Updated: 9/4/2020

Bacterial Tracheitis

Review Topic
  • A 4-year-old boy presents to the emergency department with his mother for shortness of breath. Two days prior to presentation, the patient developed a headache and cough. He was being symptomatically managed with acetaminophen; however, he started to develop "noises" while breathing and appears uncomfortable. His temperature is 102°F (38.9°C), blood pressure is 80/55 mmHg, pulse is 115/min, and respirations are 30/min with an oxygen saturation of 99%. The patient is given inhaled epinephrine, which did not improve his symptoms. Radiography of the chest demonstrates subglottic tracheal narrowing. 
  • Overview
    • decribes a bacterial infection affecting the soft tissues of the trachea
      • most commonly occurs in the setting of previous airway mucosal damage (e.g., prior viral infection)
      • most common bacterial isolate is Staphylococcus aureus
        • other common bacterial organisms include
          • Streptococcus pneumoniae
          • Streptococcus pyogenes
          • Moraxella catarrhalis
          • Haemiphilus influenze strains (e.g., Hib)
      • poor response to inhaled epinephrine is supportive of bacterial tracheitis
      • patients are best managed in pediatric intensive care unit, and it is imperative to ensure the patient's airway is maintained
  • Epidemiology
    • incidence
      • unknown in the United States
    • demographic
      • slight male predominance
      • most commonly within the first 6 years of life
        • however, can occur at any age
    • location
      • soft tissues of the trachea
    • risk factors
      • antecedent viral infection leading to airway mucosal damage
        • parainfluenza
        • influenza A and B
        • respiratory syncytial virus
        • rhinovirus
      • aspiration from bacterial upper respiratory tract infections (e.g., streptococcal pharyngitis)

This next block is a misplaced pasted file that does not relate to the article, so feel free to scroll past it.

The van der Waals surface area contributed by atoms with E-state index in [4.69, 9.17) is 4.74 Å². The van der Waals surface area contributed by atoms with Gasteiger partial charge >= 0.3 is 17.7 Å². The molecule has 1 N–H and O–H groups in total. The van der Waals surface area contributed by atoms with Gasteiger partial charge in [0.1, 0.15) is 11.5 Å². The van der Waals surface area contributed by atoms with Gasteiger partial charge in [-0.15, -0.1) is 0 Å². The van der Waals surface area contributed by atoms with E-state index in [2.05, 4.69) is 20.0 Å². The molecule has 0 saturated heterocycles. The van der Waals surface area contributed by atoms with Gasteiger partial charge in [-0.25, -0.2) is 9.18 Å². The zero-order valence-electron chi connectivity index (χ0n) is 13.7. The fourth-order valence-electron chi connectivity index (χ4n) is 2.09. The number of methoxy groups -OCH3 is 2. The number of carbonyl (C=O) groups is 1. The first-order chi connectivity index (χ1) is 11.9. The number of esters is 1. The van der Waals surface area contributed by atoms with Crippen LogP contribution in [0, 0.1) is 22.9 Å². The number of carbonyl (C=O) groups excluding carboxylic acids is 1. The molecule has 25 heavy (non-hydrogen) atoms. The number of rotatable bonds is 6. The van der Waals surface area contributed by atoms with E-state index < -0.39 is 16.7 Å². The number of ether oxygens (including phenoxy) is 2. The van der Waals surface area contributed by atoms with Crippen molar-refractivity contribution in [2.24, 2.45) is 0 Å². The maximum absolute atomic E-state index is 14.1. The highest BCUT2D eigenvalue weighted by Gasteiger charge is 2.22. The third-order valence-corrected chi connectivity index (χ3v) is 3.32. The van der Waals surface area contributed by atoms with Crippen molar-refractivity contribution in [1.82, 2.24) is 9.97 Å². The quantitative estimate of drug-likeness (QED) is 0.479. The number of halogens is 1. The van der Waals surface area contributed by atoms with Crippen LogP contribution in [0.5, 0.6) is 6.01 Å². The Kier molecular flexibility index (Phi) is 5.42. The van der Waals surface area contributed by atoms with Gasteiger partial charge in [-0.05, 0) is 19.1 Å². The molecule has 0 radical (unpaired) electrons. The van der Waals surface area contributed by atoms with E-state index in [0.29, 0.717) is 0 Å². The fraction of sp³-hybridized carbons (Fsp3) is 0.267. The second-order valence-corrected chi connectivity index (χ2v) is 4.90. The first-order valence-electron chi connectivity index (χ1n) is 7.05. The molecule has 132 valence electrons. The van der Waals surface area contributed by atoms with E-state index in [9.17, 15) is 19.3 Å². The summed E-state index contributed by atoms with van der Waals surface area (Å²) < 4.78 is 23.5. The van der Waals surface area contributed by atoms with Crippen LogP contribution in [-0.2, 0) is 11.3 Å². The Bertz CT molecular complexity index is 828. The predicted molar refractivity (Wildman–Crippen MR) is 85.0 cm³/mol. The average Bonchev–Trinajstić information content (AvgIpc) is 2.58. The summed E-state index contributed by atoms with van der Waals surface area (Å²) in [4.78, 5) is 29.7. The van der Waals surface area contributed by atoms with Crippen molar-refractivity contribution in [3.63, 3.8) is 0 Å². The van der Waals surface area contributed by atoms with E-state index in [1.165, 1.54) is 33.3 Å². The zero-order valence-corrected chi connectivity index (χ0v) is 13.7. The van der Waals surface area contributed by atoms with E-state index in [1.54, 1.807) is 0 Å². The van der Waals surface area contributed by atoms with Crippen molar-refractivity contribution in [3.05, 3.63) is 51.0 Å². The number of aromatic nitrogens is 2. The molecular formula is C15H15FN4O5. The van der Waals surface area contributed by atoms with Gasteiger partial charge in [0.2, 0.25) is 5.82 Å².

• after tonsillectomy
  • Pathophysiology
    • pathogenic bacteria invade the trachea, leading to a local and systemic inflammatory response
      • results in mucopurulent exudates and ulceration of the tracheal mucosa, resulting in possible upper airway obstruction 
  • Associated conditions
    • prior upper respiratory tract viral infections
  • Prognosis
    • full recovery with no long-term morbidity is typically expected
  • Symptoms
    • prodromal symptoms (antecedent viral infection, typically 1-3 days before severe symptoms develop)
      • fever
      • cough
    • signs of airway obstruction
      • stridor
      • dyspnea
  • Physical exam
    • signs of airway obstruction
      • respiratory accessory muscle use
        • marked restractions
      • poor air entry
      • poor mental status
  • Radiography 
    • recommended views
      • lateral neck
      • anteroposterior
    • findings
      • steeple sign 
        • subglottic tracheal narrowing 
          • nonspecific findings that can be seen in viral croup
  • Labs
    • white blood cell count
      • highly variable, as patients can have mild leukopenia or leukocytosis
  • Viral croup
    • key distinguishing factors
      • caused by parainfluenza virus
      • patients are less toxic appearing than bacterial tracheitis
      • good response to inhaled epinephrine
  • Epiglottitis
    • key distinguishing factors
      • patients are prefer being in the tripod posture
      • radiography demonstrates an enlarged epiglottis ("thumb sign")
  • Pneumococcus vaccination
  • Measle and influenza vaccination
  • Pharmacologic
    • vancomycin with a third-generation cephalosporin or ampicillin-sulbactam
      • indication
        • first-lime empiric antibiotic treatment
  • Nonoperative
    • bronchoscopy
      • indication
        • evaluation of the airway in patients without respiratory failure
        • removal of tracheal exudates and purulent secretions in patients without respiratory failure
  • Pneumonia
  • Acute respiratory distress syndrome
  • Septic shock
  • Toxic shock syndrome
  • Cardiorespiratory arrest

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